Queen Elizabeth’s First Jubilee
This 2012 Diamond Jubilee celebrates the 60-year reign of Queen Elizabeth. But the Queen also celebrated a Silver Jubilee (25 years) and a Golden Jubilee (50 years).
The Queen’s first Jubilee, the silver variety, occurred in 1977, and Elizabeth II had been queen for 25 years. Throughout those 25 years, she had slowly developed her approach to the monarchy, honing her media skills, supporting good causes, and supporting her beloved Commonwealth family of nations.
The queen was a generally popular figure and the authorities decided to celebrate her 25-year stint on the throne with a Silver Jubilee like the one that marked 25 years of George V’s reign (the Queens grandfather) in 1935.
Many Britons felt that there wasn’t much to celebrate. Inflation, an industrial slump, and high unemployment had made the 1970s a tough time for many. Some were doubtful about holding a royal celebration given these challenges, and objection that has again been raised by a vocal minority as the U.K. faces The Age of Austerity. The reasons behind the doubts in 1977 ranged widely:
What was it for anyway? Many people were unsure what a Jubilee was and thought it was meant to mark 25 years of the royal marriage — or some other event.
Was it too extravagant? With many people unemployed, spending lots of money on a gigantic party seemed frivolous or even immoral. Couldn’t the money be spent some other way?
What about democracy? Left-wing groups, such as the Socialist Workers’ Party, campaigned against the Jubilee, and even moderates doubted whether the monarchy should be celebrated so extravagantly in a country that was meant to be a democracy.
Did anyone really care? In the face of the arguments for and against the Silver Jubilee, some simply didn’t care whether it was held or not.
In spite of all the misgivings, the Jubilee was a popular success! The Queen and Prince Phillip embarked on a tour of the U.K. in the summer of 1977 visiting 36 counties, followed by a Commonwealth tour with tops in Fiji, Tonga, Australia, New Zealand, Papau New Guinea, the West Indies, and Canada. Festivities in June of that year included some events similar to those held in 2012 — a Service of Thanksgiving at St. Pauls, the lighting of a chain of beacons across the UK, and of course, street parties.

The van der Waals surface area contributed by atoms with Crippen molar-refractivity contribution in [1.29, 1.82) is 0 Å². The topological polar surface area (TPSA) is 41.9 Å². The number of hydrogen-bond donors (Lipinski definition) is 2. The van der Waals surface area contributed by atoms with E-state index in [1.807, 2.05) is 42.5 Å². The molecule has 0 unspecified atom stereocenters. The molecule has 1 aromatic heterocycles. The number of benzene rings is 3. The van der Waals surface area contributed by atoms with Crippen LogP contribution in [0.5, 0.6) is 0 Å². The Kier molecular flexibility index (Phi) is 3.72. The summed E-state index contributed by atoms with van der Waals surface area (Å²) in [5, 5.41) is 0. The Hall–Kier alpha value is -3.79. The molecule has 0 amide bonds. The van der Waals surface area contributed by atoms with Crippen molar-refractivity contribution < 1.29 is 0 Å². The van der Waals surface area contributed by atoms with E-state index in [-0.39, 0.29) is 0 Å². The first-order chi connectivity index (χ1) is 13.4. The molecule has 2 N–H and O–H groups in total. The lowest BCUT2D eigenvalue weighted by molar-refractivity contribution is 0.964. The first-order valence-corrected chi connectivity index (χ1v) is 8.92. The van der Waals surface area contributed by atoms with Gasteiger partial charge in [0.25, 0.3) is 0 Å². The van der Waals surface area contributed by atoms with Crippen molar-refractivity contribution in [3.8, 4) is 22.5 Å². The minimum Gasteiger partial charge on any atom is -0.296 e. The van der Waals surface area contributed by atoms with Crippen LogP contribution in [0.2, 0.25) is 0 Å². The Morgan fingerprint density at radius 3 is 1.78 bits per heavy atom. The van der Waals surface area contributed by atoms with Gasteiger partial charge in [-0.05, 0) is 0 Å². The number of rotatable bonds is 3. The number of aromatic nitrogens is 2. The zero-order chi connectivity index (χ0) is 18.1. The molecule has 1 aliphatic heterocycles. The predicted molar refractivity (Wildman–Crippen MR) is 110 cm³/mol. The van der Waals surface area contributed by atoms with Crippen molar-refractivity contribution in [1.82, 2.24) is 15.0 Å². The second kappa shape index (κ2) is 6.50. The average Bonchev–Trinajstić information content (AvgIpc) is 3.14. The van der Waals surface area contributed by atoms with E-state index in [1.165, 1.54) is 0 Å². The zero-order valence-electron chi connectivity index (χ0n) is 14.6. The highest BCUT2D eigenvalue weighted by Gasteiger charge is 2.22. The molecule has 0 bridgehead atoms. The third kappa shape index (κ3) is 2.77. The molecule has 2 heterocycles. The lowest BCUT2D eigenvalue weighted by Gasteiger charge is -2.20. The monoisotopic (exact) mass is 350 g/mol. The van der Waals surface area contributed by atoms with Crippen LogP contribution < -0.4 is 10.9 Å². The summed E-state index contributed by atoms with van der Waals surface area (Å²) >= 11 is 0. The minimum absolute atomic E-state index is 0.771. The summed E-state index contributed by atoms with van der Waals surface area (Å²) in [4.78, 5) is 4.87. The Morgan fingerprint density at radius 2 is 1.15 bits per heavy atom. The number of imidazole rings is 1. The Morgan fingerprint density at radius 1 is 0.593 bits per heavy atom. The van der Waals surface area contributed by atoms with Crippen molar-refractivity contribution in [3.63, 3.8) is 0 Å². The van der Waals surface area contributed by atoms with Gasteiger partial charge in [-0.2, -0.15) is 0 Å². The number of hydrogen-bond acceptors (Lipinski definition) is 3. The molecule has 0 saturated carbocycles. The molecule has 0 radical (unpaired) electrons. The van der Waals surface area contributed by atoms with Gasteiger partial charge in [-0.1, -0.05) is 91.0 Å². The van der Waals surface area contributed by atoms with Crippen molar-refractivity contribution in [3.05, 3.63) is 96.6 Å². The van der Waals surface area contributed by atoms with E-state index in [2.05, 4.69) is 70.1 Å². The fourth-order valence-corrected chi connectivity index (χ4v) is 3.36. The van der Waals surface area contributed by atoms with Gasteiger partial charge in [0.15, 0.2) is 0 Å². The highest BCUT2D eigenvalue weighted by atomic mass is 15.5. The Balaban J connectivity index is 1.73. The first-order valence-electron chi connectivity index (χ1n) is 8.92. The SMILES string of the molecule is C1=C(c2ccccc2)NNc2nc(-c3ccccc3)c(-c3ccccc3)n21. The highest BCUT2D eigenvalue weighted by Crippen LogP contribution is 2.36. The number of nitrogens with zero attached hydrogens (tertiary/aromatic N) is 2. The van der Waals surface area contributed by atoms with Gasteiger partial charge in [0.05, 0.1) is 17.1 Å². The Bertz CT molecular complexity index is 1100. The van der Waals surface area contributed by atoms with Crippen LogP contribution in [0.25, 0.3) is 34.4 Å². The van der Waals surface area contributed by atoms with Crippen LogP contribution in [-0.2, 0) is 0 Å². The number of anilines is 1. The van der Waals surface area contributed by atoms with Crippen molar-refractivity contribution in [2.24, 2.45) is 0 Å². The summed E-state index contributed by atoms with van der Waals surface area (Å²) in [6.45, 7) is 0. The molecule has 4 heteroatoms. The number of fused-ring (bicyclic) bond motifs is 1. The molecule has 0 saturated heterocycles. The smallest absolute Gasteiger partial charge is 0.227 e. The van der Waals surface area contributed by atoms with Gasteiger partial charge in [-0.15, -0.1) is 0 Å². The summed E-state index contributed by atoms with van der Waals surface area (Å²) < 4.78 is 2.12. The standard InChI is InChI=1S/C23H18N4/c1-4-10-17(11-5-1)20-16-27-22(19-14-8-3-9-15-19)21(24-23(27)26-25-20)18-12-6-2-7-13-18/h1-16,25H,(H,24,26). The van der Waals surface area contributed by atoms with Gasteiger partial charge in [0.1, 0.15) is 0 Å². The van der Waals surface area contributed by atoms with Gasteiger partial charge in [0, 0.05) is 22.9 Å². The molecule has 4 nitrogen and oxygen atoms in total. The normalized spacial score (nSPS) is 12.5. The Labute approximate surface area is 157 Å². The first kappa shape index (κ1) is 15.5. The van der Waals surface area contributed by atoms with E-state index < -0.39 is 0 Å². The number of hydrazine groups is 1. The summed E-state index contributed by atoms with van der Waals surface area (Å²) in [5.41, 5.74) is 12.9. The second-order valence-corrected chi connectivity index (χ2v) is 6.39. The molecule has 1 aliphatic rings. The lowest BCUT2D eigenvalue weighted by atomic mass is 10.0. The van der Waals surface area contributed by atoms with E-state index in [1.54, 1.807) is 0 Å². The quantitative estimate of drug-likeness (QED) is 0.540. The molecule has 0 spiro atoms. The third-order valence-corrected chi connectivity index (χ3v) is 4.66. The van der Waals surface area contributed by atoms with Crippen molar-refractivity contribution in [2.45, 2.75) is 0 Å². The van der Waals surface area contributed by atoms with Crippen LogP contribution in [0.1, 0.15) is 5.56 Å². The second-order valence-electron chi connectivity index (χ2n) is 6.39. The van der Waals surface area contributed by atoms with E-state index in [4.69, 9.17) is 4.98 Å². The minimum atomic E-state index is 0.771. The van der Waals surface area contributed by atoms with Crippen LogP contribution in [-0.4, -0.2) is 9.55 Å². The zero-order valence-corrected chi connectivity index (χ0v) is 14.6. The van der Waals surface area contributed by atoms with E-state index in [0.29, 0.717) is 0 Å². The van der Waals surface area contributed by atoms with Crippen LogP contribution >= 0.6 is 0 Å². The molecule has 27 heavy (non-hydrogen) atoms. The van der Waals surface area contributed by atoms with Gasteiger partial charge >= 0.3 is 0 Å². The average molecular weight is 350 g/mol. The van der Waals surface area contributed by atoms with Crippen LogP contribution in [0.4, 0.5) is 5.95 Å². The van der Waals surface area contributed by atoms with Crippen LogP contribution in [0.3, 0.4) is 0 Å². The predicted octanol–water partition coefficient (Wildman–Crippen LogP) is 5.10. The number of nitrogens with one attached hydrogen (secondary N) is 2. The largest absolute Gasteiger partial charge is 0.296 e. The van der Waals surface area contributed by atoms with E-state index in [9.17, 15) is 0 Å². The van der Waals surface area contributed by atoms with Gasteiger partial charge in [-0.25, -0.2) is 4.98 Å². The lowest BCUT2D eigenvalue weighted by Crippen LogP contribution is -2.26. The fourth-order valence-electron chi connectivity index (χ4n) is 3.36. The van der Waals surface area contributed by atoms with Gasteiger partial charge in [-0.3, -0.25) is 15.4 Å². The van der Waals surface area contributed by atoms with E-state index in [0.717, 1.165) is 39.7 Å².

The monarchy owed its triumph to several different factors:
Support on the ground: Support for the queen at a grass-roots level emerged in a series of 12,000 or so street parties held up and down the country to celebrate 25 years of the reign. These parties, organised by bodies such as local Women’s Institutes, brought communities together. As a result, when people felt good about their communities, they felt good about the monarchy, too.
Personal respect for the queen: Britons are very good at distinguishing between the monarch and the monarchy. Even many republicans have enormous personal respect for Elizabeth II, because they admire her dedication and hard work. They may not like the job she does, but they can see that she does it well.
Royal accessibility: After the Jubilee service in St Paul’s Cathedral, the queen walked to the celebration in the Mansion House. It was her first London walkabout, in which she chatted with many of the people who had come to watch. The walkabout, which was widely reported, gave people real, tangible contact with the sovereign, showing her to be accessible and friendly.
Despite all the anti-royal murmurings, the Jubilee came off well and confirmed the personal popularity of the queen. The monarchy prepared to enter the 1980s on a high.